- Let’s go sit in the park chairs. – Vamos a sentarnos en las sillas del parque.
Again, remember that vamos a + infinitive commands are used for affirmative nosotros commands only. For negative nosotros commands, we always use the subjunctive form that we looked at in the previous section.
Bonus: Useful nosotros commands
We’ve covered all the grammar now, so why not take a look at some common Spanish nosotros commands? Here’s a list of useful ones for you to include in your conversations! We include both forms of affirmative commands that we’ve covered here.
|English||Imperative command||Vamos + infinitive command|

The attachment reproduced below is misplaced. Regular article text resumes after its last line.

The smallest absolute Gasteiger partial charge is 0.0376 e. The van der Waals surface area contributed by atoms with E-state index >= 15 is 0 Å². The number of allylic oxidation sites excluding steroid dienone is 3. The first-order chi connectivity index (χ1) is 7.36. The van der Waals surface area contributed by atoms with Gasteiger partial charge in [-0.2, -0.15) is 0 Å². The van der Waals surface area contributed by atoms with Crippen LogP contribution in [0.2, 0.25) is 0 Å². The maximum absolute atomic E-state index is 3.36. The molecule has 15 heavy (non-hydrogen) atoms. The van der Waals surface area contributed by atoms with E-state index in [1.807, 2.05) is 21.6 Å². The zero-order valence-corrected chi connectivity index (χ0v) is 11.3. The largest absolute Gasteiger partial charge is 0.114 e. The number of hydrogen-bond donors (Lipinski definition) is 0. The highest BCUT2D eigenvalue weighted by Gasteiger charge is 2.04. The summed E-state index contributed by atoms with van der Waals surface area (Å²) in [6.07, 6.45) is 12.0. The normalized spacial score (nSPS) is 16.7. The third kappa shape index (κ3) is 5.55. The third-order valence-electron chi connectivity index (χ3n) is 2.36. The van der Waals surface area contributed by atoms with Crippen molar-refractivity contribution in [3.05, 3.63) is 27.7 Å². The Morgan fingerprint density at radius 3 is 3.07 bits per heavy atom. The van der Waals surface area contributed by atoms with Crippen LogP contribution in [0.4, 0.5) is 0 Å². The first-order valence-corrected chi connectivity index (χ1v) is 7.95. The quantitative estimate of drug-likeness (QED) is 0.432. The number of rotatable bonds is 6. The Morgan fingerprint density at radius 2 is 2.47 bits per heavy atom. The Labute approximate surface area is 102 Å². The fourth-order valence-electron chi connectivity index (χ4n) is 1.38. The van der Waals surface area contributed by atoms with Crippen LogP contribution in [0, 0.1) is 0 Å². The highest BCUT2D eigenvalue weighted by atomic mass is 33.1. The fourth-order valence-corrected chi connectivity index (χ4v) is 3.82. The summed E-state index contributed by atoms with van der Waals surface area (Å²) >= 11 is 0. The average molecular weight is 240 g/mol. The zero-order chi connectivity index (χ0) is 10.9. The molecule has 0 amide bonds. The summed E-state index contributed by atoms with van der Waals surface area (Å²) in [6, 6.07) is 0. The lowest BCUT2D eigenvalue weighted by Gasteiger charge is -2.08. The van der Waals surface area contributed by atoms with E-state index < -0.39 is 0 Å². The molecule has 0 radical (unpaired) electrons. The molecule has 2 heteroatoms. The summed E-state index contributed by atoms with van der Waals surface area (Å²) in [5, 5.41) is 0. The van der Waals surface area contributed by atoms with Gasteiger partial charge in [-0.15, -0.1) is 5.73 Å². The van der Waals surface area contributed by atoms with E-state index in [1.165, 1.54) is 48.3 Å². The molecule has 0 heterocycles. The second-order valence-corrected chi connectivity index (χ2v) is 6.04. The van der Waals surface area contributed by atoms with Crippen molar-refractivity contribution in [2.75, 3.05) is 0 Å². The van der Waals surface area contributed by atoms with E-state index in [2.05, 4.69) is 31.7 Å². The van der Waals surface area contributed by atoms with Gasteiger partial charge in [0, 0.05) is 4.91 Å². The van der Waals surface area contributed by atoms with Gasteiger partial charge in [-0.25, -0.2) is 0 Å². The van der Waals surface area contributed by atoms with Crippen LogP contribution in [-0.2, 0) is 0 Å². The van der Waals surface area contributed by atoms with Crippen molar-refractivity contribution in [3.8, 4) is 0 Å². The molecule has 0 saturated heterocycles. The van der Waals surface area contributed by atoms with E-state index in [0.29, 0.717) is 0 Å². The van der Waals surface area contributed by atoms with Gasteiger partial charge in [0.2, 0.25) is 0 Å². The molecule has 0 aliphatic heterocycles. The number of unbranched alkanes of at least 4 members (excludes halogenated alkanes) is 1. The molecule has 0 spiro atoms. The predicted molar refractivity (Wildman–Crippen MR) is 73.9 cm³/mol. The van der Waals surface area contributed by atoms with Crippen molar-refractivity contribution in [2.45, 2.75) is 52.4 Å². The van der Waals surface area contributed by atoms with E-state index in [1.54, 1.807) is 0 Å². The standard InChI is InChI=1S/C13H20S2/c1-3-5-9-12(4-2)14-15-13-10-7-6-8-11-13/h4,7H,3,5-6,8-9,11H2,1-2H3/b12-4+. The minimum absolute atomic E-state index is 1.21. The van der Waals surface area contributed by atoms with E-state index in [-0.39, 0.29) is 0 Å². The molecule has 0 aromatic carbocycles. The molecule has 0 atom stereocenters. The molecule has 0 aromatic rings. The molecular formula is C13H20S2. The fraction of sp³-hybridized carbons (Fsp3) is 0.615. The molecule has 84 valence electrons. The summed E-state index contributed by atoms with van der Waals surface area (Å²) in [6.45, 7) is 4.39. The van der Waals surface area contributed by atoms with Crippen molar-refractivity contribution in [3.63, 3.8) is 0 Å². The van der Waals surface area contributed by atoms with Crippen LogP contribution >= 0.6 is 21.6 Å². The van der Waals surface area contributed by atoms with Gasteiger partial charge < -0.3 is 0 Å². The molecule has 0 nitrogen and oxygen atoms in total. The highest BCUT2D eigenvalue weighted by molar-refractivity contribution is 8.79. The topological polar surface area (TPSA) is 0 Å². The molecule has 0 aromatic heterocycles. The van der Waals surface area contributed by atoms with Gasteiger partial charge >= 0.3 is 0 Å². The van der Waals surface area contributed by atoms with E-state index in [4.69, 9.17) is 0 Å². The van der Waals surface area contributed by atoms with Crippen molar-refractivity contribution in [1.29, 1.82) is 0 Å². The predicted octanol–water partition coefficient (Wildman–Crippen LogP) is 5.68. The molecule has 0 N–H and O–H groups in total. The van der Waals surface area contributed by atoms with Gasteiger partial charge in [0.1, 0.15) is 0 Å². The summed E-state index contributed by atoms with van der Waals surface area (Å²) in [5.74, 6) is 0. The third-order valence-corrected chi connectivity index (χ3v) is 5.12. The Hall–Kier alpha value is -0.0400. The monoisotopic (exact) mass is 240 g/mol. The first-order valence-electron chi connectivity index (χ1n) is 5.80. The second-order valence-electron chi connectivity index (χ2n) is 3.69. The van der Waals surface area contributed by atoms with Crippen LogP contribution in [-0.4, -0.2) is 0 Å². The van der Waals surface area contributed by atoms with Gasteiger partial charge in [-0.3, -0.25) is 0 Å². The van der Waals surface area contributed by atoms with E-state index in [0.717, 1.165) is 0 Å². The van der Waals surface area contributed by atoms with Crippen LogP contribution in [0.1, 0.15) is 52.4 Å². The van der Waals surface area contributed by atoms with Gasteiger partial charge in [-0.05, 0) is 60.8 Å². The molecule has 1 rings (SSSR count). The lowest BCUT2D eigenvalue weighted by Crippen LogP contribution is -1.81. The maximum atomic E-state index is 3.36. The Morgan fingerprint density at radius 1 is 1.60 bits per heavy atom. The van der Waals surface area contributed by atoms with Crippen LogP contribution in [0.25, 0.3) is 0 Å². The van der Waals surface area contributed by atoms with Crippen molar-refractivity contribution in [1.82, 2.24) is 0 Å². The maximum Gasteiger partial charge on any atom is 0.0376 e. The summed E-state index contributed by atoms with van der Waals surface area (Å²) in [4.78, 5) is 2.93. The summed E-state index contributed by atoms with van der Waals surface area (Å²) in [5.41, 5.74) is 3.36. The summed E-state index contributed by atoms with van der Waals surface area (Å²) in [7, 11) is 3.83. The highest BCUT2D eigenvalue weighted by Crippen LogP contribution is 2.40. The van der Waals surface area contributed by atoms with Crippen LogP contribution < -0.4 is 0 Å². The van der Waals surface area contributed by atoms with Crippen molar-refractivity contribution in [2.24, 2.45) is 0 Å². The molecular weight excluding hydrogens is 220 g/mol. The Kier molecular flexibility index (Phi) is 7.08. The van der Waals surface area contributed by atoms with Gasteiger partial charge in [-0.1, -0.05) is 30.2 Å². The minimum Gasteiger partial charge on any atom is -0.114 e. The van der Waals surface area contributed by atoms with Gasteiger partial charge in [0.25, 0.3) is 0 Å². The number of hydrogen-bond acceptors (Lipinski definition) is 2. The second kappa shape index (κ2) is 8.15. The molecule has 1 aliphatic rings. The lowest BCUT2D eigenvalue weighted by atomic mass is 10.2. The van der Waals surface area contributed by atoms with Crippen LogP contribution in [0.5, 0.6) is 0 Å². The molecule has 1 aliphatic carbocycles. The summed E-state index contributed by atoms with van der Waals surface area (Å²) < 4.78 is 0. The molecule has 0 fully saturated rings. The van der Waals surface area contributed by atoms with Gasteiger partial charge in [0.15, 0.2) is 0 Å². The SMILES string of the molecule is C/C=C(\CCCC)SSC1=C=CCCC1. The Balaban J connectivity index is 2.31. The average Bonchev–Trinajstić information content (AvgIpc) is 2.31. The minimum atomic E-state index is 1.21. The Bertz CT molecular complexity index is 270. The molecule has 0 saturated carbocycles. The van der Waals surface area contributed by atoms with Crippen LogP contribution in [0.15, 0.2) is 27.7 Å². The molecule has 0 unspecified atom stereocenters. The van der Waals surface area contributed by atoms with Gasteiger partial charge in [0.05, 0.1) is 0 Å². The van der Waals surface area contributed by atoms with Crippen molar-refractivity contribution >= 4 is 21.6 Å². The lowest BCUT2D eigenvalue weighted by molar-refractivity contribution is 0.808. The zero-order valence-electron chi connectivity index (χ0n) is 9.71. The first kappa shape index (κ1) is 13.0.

|Let’s eat||Comamos||Vamos a comer|
|Let’s do it||Hagámoslo||Vamos a hacerlo|
|Let’s get ready||Preparémonos||Vamos a prepararnos|
|Let’s get started||Empecemos||Vamos a empezar|
|Let’s have fun||Divirtámonos||Vamos a divertirnos|
|Let’s enjoy||Disfrutemos||Vamos a disfrutar|
|Let’s rest||Descansemos||Vamos a descansar|
|Let’s take a break||Tomémonos un descanso||Vamos a tomar un descanso|
|Let’s celebrate||Celebremos||Vamos a celebrar|
|Let’s be patient||Seamos pacientes||Vamos a ser pacientes|
|Let’s think about it||Pensémoslo||Vamos a pensarlo|
|Let’s focus||Concentrémonos||Vamos a concentrarnos|
|Let’s wait||Esperemos||Vamos a esperar|
|Let’s work||Trabajemos||Vamos a trabajar|
Now that you’ve seen some useful nosotros commands, perhaps you’re interested in other specific Spanish commands too? If you’re a parent or work with children, take a look at our list of tú commands for teachers and babysitters. On the other hand, if you are a dog lover, you will surely love to know our top dog commands in Spanish.